Liberia: Why Government Partnerships Makes Sense for Delivering Education
Like in 2016 when the Government of Liberia designed a public-private partnership (now the Liberia Education Advancement Program – LEAP) with Bridge Liberia, U-Movement, Street Child and Rising Academies and other non-state providers to run public schools, disagreements, and criticisms from some legislators and civil society have continued to this day. Recently, an education coalition and the National Teachers Association of Liberia (NTAL) renewed the usual critiques after some furloughed employees (as a result of Covid-19) had complained about the process, despite partners such as Bridge living up to the Ministry of Labor’s mandate per the COVID guidelines for the organization to pay non-essential staff half of their salaries, when not working.
NTAL has called many times loudly for Bridge to stop operating in Liberia, and waved placards. They are less active and vocal about making sure that Liberian teachers have their rights and are getting paid. The thousands of ‘volunteer teachers’ in government schools, wait in hope for the day that they will be put on the government payroll and paid for their work educating the country’s youth. NTAL is strangely quiet about this situation. Even more odd is that they campaign against organisations who are paying teachers while they wait to be put on the government payroll – making sure they can feed their families. I have not heard their raised voices offer any other practical ideas, better or worse.
Now, NTAL are working with two former employees in the LEAP programme who were dismissed for breach of contract; to help them in their campaign with a spree of unfounded and made-up allegations against the education provider, Bridge. NTAL is happy to continue their campaign, teachers who are working hard and getting support, are not. While many mainstream media entities have seen through the allegations of angry ex-employees, a few others have continued to peddle the false claims with complete disregard for the facts which have been outlined. Others will think twice about working in Liberia and bringing funding into the economy if they have to work in an environment where truth and facts are unimportant.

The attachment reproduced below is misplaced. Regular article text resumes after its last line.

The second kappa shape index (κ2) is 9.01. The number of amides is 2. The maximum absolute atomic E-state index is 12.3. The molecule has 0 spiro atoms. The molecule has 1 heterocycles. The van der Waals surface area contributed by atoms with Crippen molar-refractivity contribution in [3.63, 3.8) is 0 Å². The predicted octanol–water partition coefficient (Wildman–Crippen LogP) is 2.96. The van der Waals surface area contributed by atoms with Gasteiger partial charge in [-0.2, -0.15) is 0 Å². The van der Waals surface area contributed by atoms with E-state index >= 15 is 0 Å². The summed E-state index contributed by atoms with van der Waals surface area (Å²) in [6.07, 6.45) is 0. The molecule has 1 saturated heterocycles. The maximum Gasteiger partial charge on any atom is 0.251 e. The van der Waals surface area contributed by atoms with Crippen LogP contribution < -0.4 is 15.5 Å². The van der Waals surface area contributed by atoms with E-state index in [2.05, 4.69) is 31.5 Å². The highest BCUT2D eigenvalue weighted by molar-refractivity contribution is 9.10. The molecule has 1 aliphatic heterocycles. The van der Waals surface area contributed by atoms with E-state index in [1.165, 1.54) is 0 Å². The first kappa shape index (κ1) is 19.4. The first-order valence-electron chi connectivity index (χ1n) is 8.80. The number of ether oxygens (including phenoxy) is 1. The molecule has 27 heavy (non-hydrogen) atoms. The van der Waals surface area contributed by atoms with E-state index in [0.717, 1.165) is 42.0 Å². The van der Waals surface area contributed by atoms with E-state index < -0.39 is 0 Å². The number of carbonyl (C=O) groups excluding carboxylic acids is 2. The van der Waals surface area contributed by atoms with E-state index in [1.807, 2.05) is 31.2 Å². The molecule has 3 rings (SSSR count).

It has become messy, again. Ironic when the aim is to get from MESS to BEST. Despite the unfounded critique from these quarters, former Education Minister George Werner recently weighed in on the debate, expressing optimism that “public-private partnership is the future for education in Liberia.” Speaking on the popular OK Conversation on OK FM 99.5, Mr. Werner argued that it was a false sense of dichotomy from NTAL that private actors should not get involved in the provision of education, as the private sector is the original, historic provider of education. He noted that it is a win-win situation for the government and the public as entities like Bridge are providing better quality education with digital capability at a lower cost every year so far. When asked about NTAL’s recent comments he says it is not new and began when he built the programme originally. However, he notes it is things like this that stops Liberia progressing well. According to him, Bridge and other providers deserve commendation from the Union for paying government teachers (mostly volunteers) who were otherwise not being paid before the entities took over the running of the schools. Getting government teachers on the government payroll has been a long running challenge for all administrations.
The former Education Minister backed up findings from a three year study conducted by two american independent research bodies, that showed the Liberian Education Advancement Program – has increased learning outcomes significantly. Other countries are now adopting the model, thanks to its success in Liberia – as attested to by local educational officials, parents and guardians, even from the remote parts of the country.
Now with COVID, the programme in partnership with the MoE’s Emergency in Education continues to benefit Liberian students in all counties using radio, digital study materials and SMS – all remote parts of the country are still learning. In schools, teams are helping distribute food and teaching about hygiene as well as supporting all remote learning efforts.
Mr Werner believes Bridge is mostly being criticised once again because it is the lighting rod for the education program. LEAP’s success raises challenges for the development sector as a whole when it has seen the advances made by private providers in government systems. People are worried, not only about the success of the programme but the success of a big organisation in public education; even if it’s as a government partner. Bridge presides over the highest number of schools, and the expectations are high both in terms of learning and team performance. That is right and it is what we should expect from all institutions if we are serious about growth and prosperity. Mr Werner in fact expressed support for this approach “If somebody is not up to the mark on the job, it is not like our public sector where they would go to someone to beg. In the private sector we have a company to run, you can’t go there and expect to become a politician, pushing allegations to undermine the institution, damaging the chances of our youth, you should get pushed out.”
LEAP is a programmatic success for the country. It has a proud legacy for Mr. Werner even more so because it is championed quietly by the current Ministry of Education. The government should claim it loudly; instead the worry now is that other countries who visited Liberia in several years have replicated the programme and will steal the acclaim. Liberia as the first will be forgotten and we will have ourselves to blame.